Recently I read an anecdote about Nabokov: a student asked if he had any talent, and Nabokov pointed to the window and asked him to identify the tree outside. When the student came up blank, Nabokov dismissed him: "You'll never be a writer."
For a long time I would have heartily disagreed, if only out of wounded pride. I, too, probably would have come up blank. My current neighborhood in Cambridge is full of gardeners; when I walk to the T it's like strolling through one long arboretum. But we weren't members of the green-thumb club. The yard of our house was shaded by our neighbors' enormous tree, so densely that not even grass would grow. We didn't venture back there much, and the plants that I tried to keep indoors eventually stopped craning towards the light and shriveled.
Then, last fall, our neighbors cut down their tree. Suddenly our yard was flooded with sunlight. We could grow anything, I realized. I sent away for a gardening catalog and pored over the pages, trying to decide what we should plant. We pulled up the weeds and scattered grass seed like confetti. We bought curious new tools: a sprinkler and a hose, trowels and gardening gloves. At first nothing seemed to happen. Then, at last, tiny green blades began to pierce their way through the soil. A green haze covered the yard, thickening into a peach fuzz of a new lawn, patchy and adolescent and adorable.
I could talk here about the obvious metaphors: writing takes patience; not every idea you have will sprout; writing requires regular, faithful watering and sun even when, on the surface, not much is happening. But that isn't how gardening helped my writing. As our garden began to take shape, I noticed that the way I looked at the world was changing. Before, when I passed a flowerbed I saw flowersnow, after so many days studying my own new flowerbeds, watching the first leaves emerge, I began to see hyacinths, tulips, daffodils. As I walked past my neighbors' gardens I lingered, trying to identify each of the new plants. That spray of green spikes was a lily. Those buds, curled hard and round as marbles, were peonies; come summer they would burst into pom-poms of ruffled petals.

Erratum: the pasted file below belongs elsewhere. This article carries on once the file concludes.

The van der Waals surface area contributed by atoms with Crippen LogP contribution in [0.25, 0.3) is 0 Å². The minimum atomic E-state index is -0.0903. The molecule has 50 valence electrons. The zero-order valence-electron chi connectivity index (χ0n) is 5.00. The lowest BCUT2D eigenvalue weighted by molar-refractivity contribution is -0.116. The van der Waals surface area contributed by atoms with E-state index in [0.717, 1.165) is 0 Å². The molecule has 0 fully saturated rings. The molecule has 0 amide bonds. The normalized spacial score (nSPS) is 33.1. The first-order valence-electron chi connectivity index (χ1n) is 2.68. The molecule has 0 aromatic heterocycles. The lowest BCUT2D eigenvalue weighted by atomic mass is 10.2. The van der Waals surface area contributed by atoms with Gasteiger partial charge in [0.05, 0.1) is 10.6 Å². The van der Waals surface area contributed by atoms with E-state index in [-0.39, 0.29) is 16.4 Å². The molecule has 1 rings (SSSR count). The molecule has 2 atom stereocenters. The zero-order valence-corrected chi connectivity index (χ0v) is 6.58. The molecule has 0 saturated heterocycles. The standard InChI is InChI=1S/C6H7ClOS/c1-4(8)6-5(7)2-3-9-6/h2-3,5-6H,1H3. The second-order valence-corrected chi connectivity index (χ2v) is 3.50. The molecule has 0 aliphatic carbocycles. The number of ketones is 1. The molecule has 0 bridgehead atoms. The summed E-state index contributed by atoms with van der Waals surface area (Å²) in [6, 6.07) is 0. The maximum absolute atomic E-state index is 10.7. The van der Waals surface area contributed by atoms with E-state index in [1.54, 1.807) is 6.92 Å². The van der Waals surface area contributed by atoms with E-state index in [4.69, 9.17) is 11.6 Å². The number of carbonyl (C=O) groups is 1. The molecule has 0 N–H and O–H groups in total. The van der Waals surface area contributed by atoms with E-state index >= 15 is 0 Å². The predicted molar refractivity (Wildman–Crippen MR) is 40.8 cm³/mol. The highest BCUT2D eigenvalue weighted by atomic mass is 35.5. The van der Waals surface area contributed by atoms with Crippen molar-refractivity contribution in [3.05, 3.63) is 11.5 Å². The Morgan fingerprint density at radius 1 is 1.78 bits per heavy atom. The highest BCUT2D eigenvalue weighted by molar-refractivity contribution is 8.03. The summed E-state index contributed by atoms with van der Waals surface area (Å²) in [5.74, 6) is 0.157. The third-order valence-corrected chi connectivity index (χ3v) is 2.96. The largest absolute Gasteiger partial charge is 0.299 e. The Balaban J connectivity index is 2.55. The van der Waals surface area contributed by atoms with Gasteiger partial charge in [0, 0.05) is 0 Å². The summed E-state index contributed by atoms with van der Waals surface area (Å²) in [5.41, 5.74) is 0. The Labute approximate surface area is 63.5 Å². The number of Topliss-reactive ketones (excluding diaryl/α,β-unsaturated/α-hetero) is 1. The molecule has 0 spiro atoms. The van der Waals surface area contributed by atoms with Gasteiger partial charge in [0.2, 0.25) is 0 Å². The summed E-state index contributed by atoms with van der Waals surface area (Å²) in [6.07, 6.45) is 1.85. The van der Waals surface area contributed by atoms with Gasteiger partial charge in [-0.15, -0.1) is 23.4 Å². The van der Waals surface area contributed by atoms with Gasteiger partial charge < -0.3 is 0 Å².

Some plant names are new and luscious soundslupine, azalea, honeysuckle, rhododendronor alluringly evocative: bleeding heart, creeping phlox, spiderwort. And as you learn, once-bland facts come alive with metaphorical possibilities. Peonies must get enough sun or they will sulk. Crocuses open in sunlight and close up at night, like eyes. Lillies-of-the-valley spread stealthily, multiplying each year, stretching their roots underground all winter and popping up farther and father each spring; they smell intoxicating but they will choke out other flowers if you let them.
That's what happens when you start to learn the vocabulary of a new world: it makes you slow down and pay attention and look closer. Suddenly you're awake to the detail you would have ignored.
I think of a story I read as a child, about how Helen Kellerdeaf, blind, and mute from birthfirst learned to communicate with the world. Out in the garden, her teacher poured water over Helen's hand, spelling "W-A-T-E-R" in sign language into the other. Suddenly Helen's face came alive. "Water," her hands spelled. "Water." For the first time, she understood that everything in the world had a name.
Writing is a bit like that: your job, at its heart, is to give everythingobjects, events, emotionsits precise name. Not "flower," but He was waiting for the geranium. Not "summer," but Heat. A baseball field. Yellow grass, the whirr of insects. Not "beauty," but this clean bare plane of the top of her chest down from the shoulder bones like a dented sheet of metal tilted in the light. This, I think, is what Nabokov meant to say to his student. To be a writer, you don't need to have the name of every plant, or every tool, or every bird, at the ready. But you need to find it, to point your finger and make the reader slow down, pay attention, look closer.